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An excerpt from www.HouseOfNames.com archives copyright © 2000 - 2016

Origins Available: French, Scottish


Gramont Early Origins



The surname Gramont was first found in Gascony (French: Gascogne), an area of southwest France bordering Spain, that was part of the "Province of Guyenne and Gascony" prior to the French Revolution, where the family held a family seat since ancient times.

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Gramont Spelling Variations


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Gramont Spelling Variations



Spelling variations of this family name include: Gramont, Gramond, Gramons, Les Gramons, Le Gramont, Le Gramond, Gramand, Gramanc, Gramande, Gramandes, Graumont and many more.

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Gramont Early History


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Gramont Early History



This web page shows only a small excerpt of our Gramont research. Another 681 words (49 lines of text) covering the years 1040, 1200, 1394, 1449, 1525, 1604, 1648, 1667, 1678, and 1789 are included under the topic Early Gramont History in all our PDF Extended History products and printed products wherever possible.

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Gramont Early Notables (pre 1700)


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Gramont Early Notables (pre 1700)



Notable amongst the family at this time was Antoine III Agénor de Gramont-Toulongeon, duc de Gramont, comte de Guiche, comte de Gramont, comte de Louvigny, Souverain de Bidache, (1604-1678), a French military man and diplomat, Marshal of France from 1641, Viceroy of Navarre and...

Another 43 words (3 lines of text) are included under the topic Early Gramont Notables in all our PDF Extended History products and printed products wherever possible.

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The Great Migration


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The Great Migration



Some of the first settlers of this family name or some of its variants were: James Cramond settled in Philadelphia in 1795.

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Contemporary Notables of the name Gramont (post 1700)


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Contemporary Notables of the name Gramont (post 1700)



  • Agenor Gramont (1819-1880), Duke of Gramont and Prince of Bidache, French diplomat and statesman

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Motto


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Motto



The motto was originally a war cry or slogan. Mottoes first began to be shown with arms in the 14th and 15th centuries, but were not in general use until the 17th century. Thus the oldest coats of arms generally do not include a motto. Mottoes seldom form part of the grant of arms: Under most heraldic authorities, a motto is an optional component of the coat of arms, and can be added to or changed at will; many families have chosen not to display a motto.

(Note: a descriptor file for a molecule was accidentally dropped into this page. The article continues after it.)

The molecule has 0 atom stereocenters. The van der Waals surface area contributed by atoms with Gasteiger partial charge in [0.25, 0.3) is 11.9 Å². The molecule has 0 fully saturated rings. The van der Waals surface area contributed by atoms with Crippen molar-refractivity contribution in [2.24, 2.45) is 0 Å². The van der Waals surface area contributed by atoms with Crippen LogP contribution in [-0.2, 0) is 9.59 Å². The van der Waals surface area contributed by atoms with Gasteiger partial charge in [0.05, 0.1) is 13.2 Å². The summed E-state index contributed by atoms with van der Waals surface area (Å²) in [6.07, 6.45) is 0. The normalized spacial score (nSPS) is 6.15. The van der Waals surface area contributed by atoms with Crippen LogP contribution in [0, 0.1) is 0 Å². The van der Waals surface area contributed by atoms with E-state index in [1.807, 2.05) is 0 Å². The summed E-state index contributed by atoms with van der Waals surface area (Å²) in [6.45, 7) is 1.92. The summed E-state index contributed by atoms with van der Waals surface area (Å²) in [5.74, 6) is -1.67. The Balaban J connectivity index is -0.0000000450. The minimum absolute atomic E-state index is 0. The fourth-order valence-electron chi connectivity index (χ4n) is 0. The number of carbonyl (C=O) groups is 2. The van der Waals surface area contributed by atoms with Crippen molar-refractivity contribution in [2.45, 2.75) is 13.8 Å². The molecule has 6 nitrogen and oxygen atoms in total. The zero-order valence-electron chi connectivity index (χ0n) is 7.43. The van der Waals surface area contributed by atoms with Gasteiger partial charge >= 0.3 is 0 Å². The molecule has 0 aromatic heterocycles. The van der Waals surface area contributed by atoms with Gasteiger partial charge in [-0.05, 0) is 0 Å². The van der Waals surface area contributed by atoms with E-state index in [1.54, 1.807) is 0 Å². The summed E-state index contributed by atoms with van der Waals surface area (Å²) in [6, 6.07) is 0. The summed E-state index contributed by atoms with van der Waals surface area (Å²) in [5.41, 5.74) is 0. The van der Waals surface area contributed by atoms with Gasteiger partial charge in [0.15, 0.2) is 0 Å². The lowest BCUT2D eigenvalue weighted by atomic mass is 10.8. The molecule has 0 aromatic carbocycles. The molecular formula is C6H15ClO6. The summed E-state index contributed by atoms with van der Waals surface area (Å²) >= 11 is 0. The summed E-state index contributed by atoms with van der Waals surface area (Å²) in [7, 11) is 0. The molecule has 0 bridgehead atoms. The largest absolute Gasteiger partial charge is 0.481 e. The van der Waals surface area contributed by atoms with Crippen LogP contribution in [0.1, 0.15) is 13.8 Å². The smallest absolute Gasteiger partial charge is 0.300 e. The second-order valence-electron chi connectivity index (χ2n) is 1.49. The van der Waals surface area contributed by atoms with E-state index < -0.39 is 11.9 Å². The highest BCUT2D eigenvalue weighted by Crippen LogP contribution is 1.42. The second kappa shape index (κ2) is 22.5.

Motto: Dei gratia sum id quod sum
Motto Translation: The grace of God I am what I am


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Gramont Family Crest Products


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Gramont Family Crest Products




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See Also


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See Also




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Citations


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Citations



    Other References

    1. Vaillancourt, Emile. La Conquete du Canada par les Normands. Biographie de la premiere generation Normande du Canada. Montreal: G. Ducharme, 1930. Print.
    2. Zieber, Eugene. Heraldry in America. Philadelphia: Genealogical Publishing Co. Print.
    3. Best, Hugh. Debrett's Texas Peerage. New York: Coward-McCann, 1983. Print. (ISBN 069811244X).
    4. Annuaire Général Héraldique Universel. Paris: Institut Héraldique, 1901. Print.
    5. Rupp, Daniel L. A Collection of Upwards of Thirty Thousand Names of German, Swiss, Dutch, French and Other Immigrants to Pennsylvania from 1727 to 1776. Baltimore. Print.
    6. de la Porte, A. Tresor Heraldique. Paris: F. Casterman, 1864. Print.
    7. Egle, William Henry. Pennsylvania Genealogies Scotch-Irish and German. Harrisburg: L.S. Hart, 1886. Print.
    8. Samuelsen, W. David. New York City Passenger List Manifests Index 1820 - 1824. North Salt Lake, Utah: Accelerated Indexing Systems International, 1986. Print.
    9. Doyle, William. The Oxford History of the French Revolution. Oxford: Oxford University Press, 1990. Print. (ISBN 0192852213).
    10. Bolton, Charles Knowles. Bolton's American Armory. Baltimore: Heraldic Book Company, 1964. Print.
    11. ...

    The Gramont Family Crest was acquired from the Houseofnames.com archives. The Gramont Family Crest was drawn according to heraldic standards based on published blazons. We generally include the oldest published family crest once associated with each surname.

    This page was last modified on 27 May 2013 at 11:04.

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